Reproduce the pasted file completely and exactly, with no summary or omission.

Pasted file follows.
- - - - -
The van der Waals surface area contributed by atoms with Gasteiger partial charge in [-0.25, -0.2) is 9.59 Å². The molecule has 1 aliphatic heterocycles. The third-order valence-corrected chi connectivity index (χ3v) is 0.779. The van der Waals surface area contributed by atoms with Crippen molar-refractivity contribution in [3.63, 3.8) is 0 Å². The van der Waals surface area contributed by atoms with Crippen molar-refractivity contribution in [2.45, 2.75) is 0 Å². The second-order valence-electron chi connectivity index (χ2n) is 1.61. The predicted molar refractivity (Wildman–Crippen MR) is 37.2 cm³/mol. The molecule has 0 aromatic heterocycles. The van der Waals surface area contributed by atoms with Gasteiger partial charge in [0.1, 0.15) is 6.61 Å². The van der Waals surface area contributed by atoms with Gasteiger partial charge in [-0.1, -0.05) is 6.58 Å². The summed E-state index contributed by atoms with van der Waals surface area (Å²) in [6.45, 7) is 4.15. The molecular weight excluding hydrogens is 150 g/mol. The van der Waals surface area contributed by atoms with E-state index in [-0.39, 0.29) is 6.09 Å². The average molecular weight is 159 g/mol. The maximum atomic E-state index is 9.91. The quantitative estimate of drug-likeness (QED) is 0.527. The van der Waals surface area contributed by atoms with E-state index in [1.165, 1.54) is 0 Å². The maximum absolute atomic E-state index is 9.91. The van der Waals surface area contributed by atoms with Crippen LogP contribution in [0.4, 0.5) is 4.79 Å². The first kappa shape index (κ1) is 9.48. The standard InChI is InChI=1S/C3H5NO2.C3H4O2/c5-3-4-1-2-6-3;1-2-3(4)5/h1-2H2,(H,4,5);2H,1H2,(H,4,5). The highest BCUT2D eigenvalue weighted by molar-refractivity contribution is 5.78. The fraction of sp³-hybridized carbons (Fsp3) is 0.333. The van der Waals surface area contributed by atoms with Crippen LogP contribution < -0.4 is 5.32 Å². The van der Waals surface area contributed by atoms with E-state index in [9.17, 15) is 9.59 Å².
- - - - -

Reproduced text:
The van der Waals surface area contributed by atoms with Gasteiger partial charge in [-0.25, -0.2) is 9.59 Å². The molecule has 1 aliphatic heterocycles. The third-order valence-corrected chi connectivity index (χ3v) is 0.779. The van der Waals surface area contributed by atoms with Crippen molar-refractivity contribution in [3.63, 3.8) is 0 Å². The van der Waals surface area contributed by atoms with Crippen molar-refractivity contribution in [2.45, 2.75) is 0 Å². The second-order valence-electron chi connectivity index (χ2n) is 1.61. The predicted molar refractivity (Wildman–Crippen MR) is 37.2 cm³/mol. The molecule has 0 aromatic heterocycles. The van der Waals surface area contributed by atoms with Gasteiger partial charge in [0.1, 0.15) is 6.61 Å². The van der Waals surface area contributed by atoms with Gasteiger partial charge in [-0.1, -0.05) is 6.58 Å². The summed E-state index contributed by atoms with van der Waals surface area (Å²) in [6.45, 7) is 4.15. The molecular weight excluding hydrogens is 150 g/mol. The van der Waals surface area contributed by atoms with E-state index in [-0.39, 0.29) is 6.09 Å². The average molecular weight is 159 g/mol. The maximum atomic E-state index is 9.91. The quantitative estimate of drug-likeness (QED) is 0.527. The van der Waals surface area contributed by atoms with E-state index in [1.165, 1.54) is 0 Å². The maximum absolute atomic E-state index is 9.91. The van der Waals surface area contributed by atoms with Crippen LogP contribution in [0.4, 0.5) is 4.79 Å². The first kappa shape index (κ1) is 9.48. The standard InChI is InChI=1S/C3H5NO2.C3H4O2/c5-3-4-1-2-6-3;1-2-3(4)5/h1-2H2,(H,4,5);2H,1H2,(H,4,5). The highest BCUT2D eigenvalue weighted by molar-refractivity contribution is 5.78. The fraction of sp³-hybridized carbons (Fsp3) is 0.333. The van der Waals surface area contributed by atoms with Crippen LogP contribution < -0.4 is 5.32 Å². The van der Waals surface area contributed by atoms with E-state index in [9.17, 15) is 9.59 Å².